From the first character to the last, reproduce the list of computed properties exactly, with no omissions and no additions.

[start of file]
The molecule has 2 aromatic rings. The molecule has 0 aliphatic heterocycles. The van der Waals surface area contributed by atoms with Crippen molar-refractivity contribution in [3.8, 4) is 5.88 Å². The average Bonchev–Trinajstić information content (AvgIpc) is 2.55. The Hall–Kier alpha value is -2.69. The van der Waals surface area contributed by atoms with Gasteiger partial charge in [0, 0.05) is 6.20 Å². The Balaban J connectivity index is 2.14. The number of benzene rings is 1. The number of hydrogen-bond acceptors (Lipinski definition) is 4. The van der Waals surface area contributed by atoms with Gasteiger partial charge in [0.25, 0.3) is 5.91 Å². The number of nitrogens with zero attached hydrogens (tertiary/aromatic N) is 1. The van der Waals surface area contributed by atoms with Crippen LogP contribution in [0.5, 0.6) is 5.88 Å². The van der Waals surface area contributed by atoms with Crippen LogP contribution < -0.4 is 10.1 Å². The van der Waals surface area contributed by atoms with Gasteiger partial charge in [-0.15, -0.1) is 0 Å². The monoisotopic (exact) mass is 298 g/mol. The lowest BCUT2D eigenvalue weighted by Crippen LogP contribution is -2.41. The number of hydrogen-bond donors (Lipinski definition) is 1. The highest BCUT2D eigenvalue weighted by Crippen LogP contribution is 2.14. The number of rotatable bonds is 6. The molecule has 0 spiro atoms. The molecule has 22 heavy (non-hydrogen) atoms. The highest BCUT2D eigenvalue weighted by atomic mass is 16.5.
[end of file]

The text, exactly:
The molecule has 2 aromatic rings. The molecule has 0 aliphatic heterocycles. The van der Waals surface area contributed by atoms with Crippen molar-refractivity contribution in [3.8, 4) is 5.88 Å². The average Bonchev–Trinajstić information content (AvgIpc) is 2.55. The Hall–Kier alpha value is -2.69. The van der Waals surface area contributed by atoms with Gasteiger partial charge in [0, 0.05) is 6.20 Å². The Balaban J connectivity index is 2.14. The number of benzene rings is 1. The number of hydrogen-bond acceptors (Lipinski definition) is 4. The van der Waals surface area contributed by atoms with Gasteiger partial charge in [0.25, 0.3) is 5.91 Å². The number of nitrogens with zero attached hydrogens (tertiary/aromatic N) is 1. The van der Waals surface area contributed by atoms with Crippen LogP contribution in [0.5, 0.6) is 5.88 Å². The van der Waals surface area contributed by atoms with Crippen LogP contribution < -0.4 is 10.1 Å². The van der Waals surface area contributed by atoms with Gasteiger partial charge in [-0.15, -0.1) is 0 Å². The monoisotopic (exact) mass is 298 g/mol. The lowest BCUT2D eigenvalue weighted by Crippen LogP contribution is -2.41. The number of hydrogen-bond donors (Lipinski definition) is 1. The highest BCUT2D eigenvalue weighted by Crippen LogP contribution is 2.14. The number of rotatable bonds is 6. The molecule has 0 spiro atoms. The molecule has 22 heavy (non-hydrogen) atoms. The highest BCUT2D eigenvalue weighted by atomic mass is 16.5.